Philippine Cockatoo Conservation Programme
A global biodiversity hotspot, the Philippines unique archipelago of over 7000 islands has a rich, diverse range of flora and fauna with one of the highest densities of species endemism in the world.
The Philippines also have a rapidly expanding human population and associated high levels of habitat destruction and poaching. Our focus is working alongside the Katala Foundation on Palawan to protect and conserve two Critically Endangered species.
With around 1000 Philippine cockatoos remaining in the wild, this project has been critical to the continued survival of the species and protects the majority of remaining the sub populations of this bird. Its main threats include the caged bird trade and loss of habitat.
Following zoo breeding, translocation, research and advocacy there has been a significant increase over the last decade of the main population on Rasa Island, with numbers growing from around 25 to over 300. The work has expanded to additional sites and two islands between them – Rasa and Pandanan – now hold around 50% of the global population.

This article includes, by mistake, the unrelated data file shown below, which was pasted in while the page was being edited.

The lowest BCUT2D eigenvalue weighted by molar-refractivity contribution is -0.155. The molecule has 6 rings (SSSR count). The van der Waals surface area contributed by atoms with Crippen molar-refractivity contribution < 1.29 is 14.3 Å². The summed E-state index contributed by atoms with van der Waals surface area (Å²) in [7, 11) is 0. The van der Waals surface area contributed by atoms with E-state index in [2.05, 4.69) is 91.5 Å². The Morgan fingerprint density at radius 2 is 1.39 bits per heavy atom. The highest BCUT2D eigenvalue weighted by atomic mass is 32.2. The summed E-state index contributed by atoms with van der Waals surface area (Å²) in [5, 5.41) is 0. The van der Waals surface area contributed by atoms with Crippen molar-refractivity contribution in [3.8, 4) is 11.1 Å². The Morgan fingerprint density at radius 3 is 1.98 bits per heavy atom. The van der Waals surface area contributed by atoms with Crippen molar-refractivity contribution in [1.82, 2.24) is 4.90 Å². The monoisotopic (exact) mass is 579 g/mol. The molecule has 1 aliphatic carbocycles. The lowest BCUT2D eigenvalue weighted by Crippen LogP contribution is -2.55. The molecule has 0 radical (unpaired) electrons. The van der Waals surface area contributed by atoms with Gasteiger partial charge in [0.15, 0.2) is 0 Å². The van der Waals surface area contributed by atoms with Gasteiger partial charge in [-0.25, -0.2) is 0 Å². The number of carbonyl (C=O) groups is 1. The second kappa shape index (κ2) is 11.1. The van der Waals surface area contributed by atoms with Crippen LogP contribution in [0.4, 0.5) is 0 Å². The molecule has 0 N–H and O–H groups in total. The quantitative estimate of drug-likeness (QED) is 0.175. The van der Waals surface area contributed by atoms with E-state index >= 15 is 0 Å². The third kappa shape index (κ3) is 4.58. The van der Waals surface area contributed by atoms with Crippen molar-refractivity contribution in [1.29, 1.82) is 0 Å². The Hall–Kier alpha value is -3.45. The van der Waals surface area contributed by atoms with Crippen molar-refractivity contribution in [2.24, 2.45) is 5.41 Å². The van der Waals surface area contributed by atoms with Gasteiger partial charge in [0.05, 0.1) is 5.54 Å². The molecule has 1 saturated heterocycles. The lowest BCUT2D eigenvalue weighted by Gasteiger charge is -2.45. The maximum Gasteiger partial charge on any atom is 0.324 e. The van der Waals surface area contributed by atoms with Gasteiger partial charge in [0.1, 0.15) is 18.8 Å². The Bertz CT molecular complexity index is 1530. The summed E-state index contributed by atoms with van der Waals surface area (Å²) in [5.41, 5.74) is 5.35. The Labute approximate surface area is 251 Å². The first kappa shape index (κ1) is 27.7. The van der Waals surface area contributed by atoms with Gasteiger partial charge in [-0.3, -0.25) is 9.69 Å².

Community and education activities have been key to project success; one main achievement has been the successful employment of ex-poachers from the community as wardens to protect the cockatoos. Wardens not only benefit financially from the presence of the cockatoos, but their local knowledge is invaluable to the project.
The Palawan forest turtle is the second key focus species for us in the region. Threatened due to poaching for the illegal wildlife trade, and found only in Palawan, the species is in decline with long term surveys showing that population trends over-collection and limited recruitment and emigration of adults is affecting population numbers.
Ecological research is a key part of this project, and a warden scheme is in place for further protection. Following confiscations of illegally harvested animals of over 4000 individuals in 2015, there is an urgent need for protection for this species.